It's an oversimplification to think of the resistor as 'slowing down' the line, because that's not really what it's there for, at least in high-speed signalling, and it seems to imply that you would reduce or remove the resistor if you wanted to go faster.
In fact, it's series termination for the transmission line which the track represents. As such, its value, plus the output impedance of the driver, should equal the characteristic impedance of the track.
When your driver launches an edge down the line via the resistor, it travels down to the far end at half the final voltage (because there's a potential divider formed by the source impedance and the track impedance), and is then reflected at the open-circuit represented at the far end, which doubles its voltage to the full level. The reflection travels back to the source, at which point it is terminated by the source resistor (via the low impedance of the output drivers).
So the far end gets a nice clean edge, which it can safely use one propagation delay after it was sent (i.e. as soon as possible), and there isn't a set of reflections sloshing backwards and forwards for multiple round trip times, which causes EMI/crosstalk and delays.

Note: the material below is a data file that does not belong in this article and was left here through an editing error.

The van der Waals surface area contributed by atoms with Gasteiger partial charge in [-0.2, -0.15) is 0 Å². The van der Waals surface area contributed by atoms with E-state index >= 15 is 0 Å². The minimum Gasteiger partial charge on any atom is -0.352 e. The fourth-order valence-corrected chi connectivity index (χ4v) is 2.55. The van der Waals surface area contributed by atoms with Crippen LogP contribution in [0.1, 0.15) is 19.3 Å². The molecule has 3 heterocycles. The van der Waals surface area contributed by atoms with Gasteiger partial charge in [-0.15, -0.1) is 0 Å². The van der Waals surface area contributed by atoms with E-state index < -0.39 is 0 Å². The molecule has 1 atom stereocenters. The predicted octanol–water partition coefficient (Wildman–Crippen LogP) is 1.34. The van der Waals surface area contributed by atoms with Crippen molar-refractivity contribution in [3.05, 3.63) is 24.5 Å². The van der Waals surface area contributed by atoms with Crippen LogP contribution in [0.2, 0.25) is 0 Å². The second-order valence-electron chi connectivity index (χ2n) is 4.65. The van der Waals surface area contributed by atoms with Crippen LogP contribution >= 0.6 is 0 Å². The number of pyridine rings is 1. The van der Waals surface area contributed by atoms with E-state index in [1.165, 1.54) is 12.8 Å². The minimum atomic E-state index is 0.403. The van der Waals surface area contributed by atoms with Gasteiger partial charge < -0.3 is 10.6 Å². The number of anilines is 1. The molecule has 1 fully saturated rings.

The disadvantage is that if you look at the middle of the line, you'll see a funny stepped waveform, which means this isn't always suitable technique for multidrop links. (Certainly not multidrop clocks)
Just to clarify, it's the rise-time of your signal which matters most in these situations, not the frequency with which you generate edges. In an ideal world, you would always have drivers which had edge rates which were sensible for the frequency you were trying to transmit, but that's often not the case nowadays, and if your driver rise time is short, then you need to be thinking about ringing. On a data line, this might not matter (other than EMI), because it will all have stopped before the next clock edge, but on a clock it might be a double-clocking disaster, even if it's a disaster which happens only one million times a second.
Howard Johnson reckons you should be simulating anything longer than 1/6th of the rise-time to see if you need termination. At 1ns rise time that's 150ps, which is about an inch. Other people say things like 2 inches per nanosecond of rise time is the critical length for needing termination.